All of the great revivals in this country happened when prayer, social justice and worship overlapped – William Wilberforce helped legally end slavery in the UK, William and Mary Booth set up the Salvation Army to help the poor, two old ladies praying together started the Hebridean revival. Their faith moved them into action. People took notice of what they were doing, and the spiritual atmosphere shifted. Prayer and justice practically outworked made faith something tangible and led to many people coming to know Jesus.
Out of the overflow of these contexts came a whole bunch of songs which we still sing today. It’s when we as the church rise up in pursuit of Him in all areas of our lives (not just our singing on a Sunday) that we will see Him move mightily. Our worship can’t be said to be authentic unless we’re living it. It’s easy to belt out “Great are You Lord” at the top of our lungs on a Sunday morning but it’s significantly more difficult on a drizzly Wednesday evening after a rubbish day. Ultimately worship is a choice. We have to choose to put Him first - in our singing and in our living. God makes it clear that prayer and justice are non-negotiable ingredients in the life of an authentic worshiper:
‘Away with the noise of your songs! I will not listen to the music of your harps. But let justice roll on like a river, righteousness like a never-failing stream.’ Amos 5:23-24 (NIV)
What this reinforces is that worship is not so much about the singing, or a stage or any other stuff we add to the activity of worship; rather, it’s more about living a life of submission. Neil Bennetts says that worship ultimately must be: ‘all to Him, for Him and about Him.
What we are seeking as worshipers is not the perfect set, or a “secret chord” but rather to exalt Him to the highest place, above all else in our lives. As we glorify Him and wait upon Him, we become more aware of his presence. His presence changes everything – it changes us for the better and mends the broken culture around us.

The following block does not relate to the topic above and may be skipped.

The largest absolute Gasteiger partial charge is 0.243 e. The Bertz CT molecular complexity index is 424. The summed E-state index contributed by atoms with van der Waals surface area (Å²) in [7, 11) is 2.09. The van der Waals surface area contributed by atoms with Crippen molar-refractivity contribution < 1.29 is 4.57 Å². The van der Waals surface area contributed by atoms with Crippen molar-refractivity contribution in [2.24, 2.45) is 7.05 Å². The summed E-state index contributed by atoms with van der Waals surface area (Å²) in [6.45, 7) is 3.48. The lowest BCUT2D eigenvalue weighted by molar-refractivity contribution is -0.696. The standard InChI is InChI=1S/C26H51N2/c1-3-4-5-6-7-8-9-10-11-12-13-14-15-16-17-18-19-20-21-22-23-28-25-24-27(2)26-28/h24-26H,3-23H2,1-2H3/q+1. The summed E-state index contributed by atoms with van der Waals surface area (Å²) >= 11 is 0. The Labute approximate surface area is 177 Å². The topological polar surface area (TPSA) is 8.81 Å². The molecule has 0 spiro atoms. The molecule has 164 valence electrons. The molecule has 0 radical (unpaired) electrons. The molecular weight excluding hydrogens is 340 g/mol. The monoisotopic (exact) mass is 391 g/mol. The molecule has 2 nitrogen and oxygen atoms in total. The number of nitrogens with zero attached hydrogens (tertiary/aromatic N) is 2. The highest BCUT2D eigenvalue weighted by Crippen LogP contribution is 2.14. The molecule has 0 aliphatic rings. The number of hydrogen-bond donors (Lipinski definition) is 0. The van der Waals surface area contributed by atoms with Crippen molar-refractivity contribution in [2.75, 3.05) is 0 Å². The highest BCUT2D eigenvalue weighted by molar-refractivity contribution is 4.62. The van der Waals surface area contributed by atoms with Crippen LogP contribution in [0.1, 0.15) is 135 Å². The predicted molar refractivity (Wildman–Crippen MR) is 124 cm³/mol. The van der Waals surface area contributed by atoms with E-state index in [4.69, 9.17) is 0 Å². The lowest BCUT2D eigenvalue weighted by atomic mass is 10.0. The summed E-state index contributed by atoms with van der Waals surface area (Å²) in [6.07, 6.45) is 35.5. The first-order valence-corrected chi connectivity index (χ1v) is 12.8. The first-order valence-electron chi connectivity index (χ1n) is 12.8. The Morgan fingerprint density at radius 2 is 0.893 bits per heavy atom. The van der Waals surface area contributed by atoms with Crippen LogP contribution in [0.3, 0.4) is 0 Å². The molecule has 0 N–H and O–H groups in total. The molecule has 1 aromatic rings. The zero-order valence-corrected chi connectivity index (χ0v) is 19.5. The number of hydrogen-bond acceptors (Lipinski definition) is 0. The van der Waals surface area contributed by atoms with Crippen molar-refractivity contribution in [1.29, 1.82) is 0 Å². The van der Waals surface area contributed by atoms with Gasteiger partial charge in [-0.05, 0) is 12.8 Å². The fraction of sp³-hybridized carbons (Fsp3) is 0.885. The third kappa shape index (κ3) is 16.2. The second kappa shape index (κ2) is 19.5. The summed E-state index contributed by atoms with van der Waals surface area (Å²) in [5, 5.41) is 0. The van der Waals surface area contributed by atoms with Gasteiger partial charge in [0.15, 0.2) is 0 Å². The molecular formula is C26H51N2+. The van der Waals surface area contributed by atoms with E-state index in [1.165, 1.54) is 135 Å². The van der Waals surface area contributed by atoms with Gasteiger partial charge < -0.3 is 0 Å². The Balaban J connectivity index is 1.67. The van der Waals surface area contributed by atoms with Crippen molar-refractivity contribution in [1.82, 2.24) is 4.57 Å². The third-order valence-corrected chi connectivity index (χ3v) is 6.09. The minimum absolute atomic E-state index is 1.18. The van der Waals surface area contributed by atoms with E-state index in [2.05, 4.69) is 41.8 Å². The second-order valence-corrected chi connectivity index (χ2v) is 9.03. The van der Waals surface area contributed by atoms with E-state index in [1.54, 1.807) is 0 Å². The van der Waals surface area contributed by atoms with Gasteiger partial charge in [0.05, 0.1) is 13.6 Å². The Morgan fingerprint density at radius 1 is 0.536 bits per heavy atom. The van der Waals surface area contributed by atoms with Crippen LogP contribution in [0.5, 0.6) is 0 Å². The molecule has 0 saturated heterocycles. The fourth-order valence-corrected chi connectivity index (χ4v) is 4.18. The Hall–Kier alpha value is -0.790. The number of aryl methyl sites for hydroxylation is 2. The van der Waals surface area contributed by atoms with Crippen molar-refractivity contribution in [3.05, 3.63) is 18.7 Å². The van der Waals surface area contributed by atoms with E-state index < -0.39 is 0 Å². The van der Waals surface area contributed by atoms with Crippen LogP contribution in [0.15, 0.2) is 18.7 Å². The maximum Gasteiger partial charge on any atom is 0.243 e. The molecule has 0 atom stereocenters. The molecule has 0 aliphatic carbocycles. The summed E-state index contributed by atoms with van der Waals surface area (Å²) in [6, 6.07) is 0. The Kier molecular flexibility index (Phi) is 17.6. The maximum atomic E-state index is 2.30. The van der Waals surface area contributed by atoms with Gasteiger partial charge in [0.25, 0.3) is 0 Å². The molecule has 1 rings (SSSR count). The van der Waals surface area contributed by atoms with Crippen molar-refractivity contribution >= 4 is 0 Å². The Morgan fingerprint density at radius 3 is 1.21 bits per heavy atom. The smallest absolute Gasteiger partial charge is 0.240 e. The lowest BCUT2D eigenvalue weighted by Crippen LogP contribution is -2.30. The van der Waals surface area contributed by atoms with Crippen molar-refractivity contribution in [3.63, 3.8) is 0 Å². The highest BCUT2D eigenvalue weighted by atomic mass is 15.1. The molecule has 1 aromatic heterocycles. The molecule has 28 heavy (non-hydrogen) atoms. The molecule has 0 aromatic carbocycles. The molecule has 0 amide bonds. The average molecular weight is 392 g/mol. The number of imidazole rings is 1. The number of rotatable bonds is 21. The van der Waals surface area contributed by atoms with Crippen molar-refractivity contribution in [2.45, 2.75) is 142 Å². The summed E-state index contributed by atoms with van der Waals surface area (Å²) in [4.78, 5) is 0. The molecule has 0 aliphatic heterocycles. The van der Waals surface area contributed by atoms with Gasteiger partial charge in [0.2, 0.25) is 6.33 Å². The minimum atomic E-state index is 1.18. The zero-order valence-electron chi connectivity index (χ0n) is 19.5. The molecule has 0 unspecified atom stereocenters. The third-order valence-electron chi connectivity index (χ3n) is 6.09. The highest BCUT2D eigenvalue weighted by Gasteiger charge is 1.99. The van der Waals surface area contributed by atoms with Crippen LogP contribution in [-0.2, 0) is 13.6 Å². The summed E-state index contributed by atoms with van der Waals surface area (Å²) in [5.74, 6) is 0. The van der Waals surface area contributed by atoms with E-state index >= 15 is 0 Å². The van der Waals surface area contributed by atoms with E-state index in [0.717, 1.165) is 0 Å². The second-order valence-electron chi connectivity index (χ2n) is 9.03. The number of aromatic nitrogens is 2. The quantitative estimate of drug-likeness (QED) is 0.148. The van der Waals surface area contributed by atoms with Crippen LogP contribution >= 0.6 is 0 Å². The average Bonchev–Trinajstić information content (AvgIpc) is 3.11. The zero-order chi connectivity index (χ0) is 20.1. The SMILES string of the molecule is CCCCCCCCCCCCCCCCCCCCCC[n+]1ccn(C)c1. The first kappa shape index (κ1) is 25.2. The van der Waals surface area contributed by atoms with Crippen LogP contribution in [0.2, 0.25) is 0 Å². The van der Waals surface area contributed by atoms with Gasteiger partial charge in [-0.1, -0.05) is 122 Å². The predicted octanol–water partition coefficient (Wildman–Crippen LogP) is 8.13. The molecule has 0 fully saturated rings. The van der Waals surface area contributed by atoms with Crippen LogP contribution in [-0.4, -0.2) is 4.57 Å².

Culture is changed spiritually but this also happens practically. Of course, individually we can’t do it all, but we can all play our part. Maybe it looks like reading the news and praying for our world, maybe it means buying Fairtrade, maybe it means stopping to chat to the homeless. Whatever it looks like for you, let’s be worshipers who are practically part of bringing revival through prayer and justice, because our lives are our worship as well as our songs and a life laid down is a life He can use.
‘This is how we know what love is: Jesus Christ laid down his life for us. And we ought to lay down our lives for our brothers and sisters.’ 1 John 3:16
Dan Goodwright is a part of the Soul Survivor family and leads worship here at church. He’s currently in his second year at the Royal Holloway in London studying Liberal Arts & History. He has read all seven Harry Potter books twenty seven times each…. EACH!!! Thats over twenty million words, the equivalent to reading the whole bible front to back, forty times! When Dan isn’t leading worship, he’s often playing football or tennis with his mates. He’s currently in the process of writing some of his own songs which we’re all excited to hear soon. We love you Dan (Even if you are a Man City fan….)